Death to the Turk

Barbarian! who steps on the cross of Christ with your feet,
and who are pleased with the impostor Mahomet;
In the dance of death you must now dance with me,
and receive the wages of your wickedness by false witnesses.
The paradise of lust that Mahomet describes,
shall be revealed for you in a moment;
But if you don’t get a company of maidens,
then a flock of devils will certainly meet you there.
My arrow shall soon stand in your infidel heart.
What your inveteracy did not learn in time,
you will receive knowledge of in eternity,
where you shall stand beside your Mahomet.

The Turk to Death

Will you separate me from this life so murderously,
and represent my paradise as Hell?
Then you are the tyrant that the word calls you,
who’s great greed is most insatiable.
I will not be blessed by Christ’s cross and death.
The prophet Mahomet shall give me his heaven.
If his paradise it not full of sensual pleasures,
then no Turk has accused him for the hope.
Something in my soul moves by the arrival of Death;
but that must be terror, that Death brings along.
I won’t care for conscience.
Open up the eternity and just close Life’s door.

When Death lays hand on evil and infidel heart,
the soul surely experiences a part of Hell’s pain.
Although its inveteracy doesn’t admit it;
but between hope and fear goes the way of all flesh.

From Dutch engraver Caspar Luyken (1672-1708), we get a glimpse of the peoples involved in these centuries of conflict. One hundred of Luyken’s engravings were published in Nuremberg in 1703. Quite a few were of Turkish individuals, which is not surprising since, as the 2003 Dover edition points out, the Turks laid siege to Vienna in 1683.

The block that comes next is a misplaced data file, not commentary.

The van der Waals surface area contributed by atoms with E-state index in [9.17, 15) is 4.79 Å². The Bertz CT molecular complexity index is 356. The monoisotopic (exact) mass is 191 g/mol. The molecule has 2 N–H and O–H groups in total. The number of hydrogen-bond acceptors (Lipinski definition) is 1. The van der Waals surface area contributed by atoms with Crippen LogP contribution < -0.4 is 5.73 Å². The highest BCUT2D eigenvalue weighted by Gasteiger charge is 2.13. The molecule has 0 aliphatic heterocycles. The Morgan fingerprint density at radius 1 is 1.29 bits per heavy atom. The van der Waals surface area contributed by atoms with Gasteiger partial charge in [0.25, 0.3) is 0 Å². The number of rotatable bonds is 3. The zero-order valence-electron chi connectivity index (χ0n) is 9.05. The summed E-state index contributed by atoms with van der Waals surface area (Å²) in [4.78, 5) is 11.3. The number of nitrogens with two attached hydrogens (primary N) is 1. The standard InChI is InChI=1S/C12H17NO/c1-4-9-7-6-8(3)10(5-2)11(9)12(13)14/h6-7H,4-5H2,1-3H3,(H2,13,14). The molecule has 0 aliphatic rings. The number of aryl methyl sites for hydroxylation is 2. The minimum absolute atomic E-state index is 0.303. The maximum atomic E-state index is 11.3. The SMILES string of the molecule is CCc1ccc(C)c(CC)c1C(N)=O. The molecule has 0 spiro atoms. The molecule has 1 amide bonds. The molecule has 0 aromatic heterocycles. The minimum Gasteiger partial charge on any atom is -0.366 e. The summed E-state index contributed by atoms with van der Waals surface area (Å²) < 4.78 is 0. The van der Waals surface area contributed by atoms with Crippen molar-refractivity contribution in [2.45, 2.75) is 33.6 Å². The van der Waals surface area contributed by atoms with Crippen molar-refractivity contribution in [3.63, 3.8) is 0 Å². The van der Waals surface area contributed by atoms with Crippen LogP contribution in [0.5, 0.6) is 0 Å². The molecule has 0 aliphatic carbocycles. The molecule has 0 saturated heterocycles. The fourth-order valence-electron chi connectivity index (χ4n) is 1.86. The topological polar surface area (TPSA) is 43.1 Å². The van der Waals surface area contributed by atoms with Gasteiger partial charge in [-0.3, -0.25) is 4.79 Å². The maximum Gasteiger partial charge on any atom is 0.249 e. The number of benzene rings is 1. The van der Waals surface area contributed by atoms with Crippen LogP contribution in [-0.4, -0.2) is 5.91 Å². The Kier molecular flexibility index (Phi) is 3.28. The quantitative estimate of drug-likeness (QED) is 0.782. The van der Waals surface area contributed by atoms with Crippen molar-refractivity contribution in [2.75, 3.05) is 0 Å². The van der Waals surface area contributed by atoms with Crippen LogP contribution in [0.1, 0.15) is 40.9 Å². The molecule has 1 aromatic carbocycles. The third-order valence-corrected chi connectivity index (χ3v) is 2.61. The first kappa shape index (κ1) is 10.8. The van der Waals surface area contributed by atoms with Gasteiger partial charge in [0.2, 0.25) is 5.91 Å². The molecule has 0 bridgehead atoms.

Mapping the History of Istanbul

My forthcoming novel begins in the Istanbul of the 1630’s. Murad IV is Sultan. Coffee and alcohol are evil, and their consumption is punishable by death or worse. Mina, a slave girl captured by Ottoman troops in Hungary, tries to escape after years of captivity.

She kept her head down, but her mind was alert to the people and sounds around her, especially for the distinctive sounds of soldiers and their swords. The city was shutting down for the night. Stopping at the intersection where the Grand Bazaar ended and the Beyazit Mosque formed a barrier to the park beyond, Mina looked backward down the boulevard and gasped at the beauty of the Aya Sofya. Minarets jutted like spears of light into the dark sky, the circular dome was lit by a thousand lamps, the square perimeter dotted with more, and she knew that even this impressive display would be nothing when compared to the Night of Power as three thousand slaves would set afire twenty thousand oil lamps and all of Istanbul would witness the power and might – and the humility, she thought, remembering how she and her fellow captives were incessantly reminded of the humility – of Allah’s greatest servant, Sultan Murad IV.

Old maps of Istanbul, Anatolia, Cappadocia, Armenia — and beyond — have been critical to my novel. Here are a few maps of the city known by many names through the ages: Byzantium, Constantinople, Istanbul, Stamboul, and the Sublime Porte. For more maps, a good starting point is the Hebrew University of Jerusalem, but three years of research have yielded many other troves of digital mapping deliciousness. Leave me a comment if you’d like me to post them for you…

Update: Scroll down for the maps. But first, a few links in response to a comment asking about the historic architecture of Istanbul.

Update: Cartography web sites. Not all of these sites contain maps of Istanbul, but I’ve found that one resource often leads to another. In my research phase, I had some very specific goals; and although I bookmarked most of the places I found, I didn’t (couldn’t) review every site thoroughly.

Update: Documents. A collection of old and new documents describing Istanbul.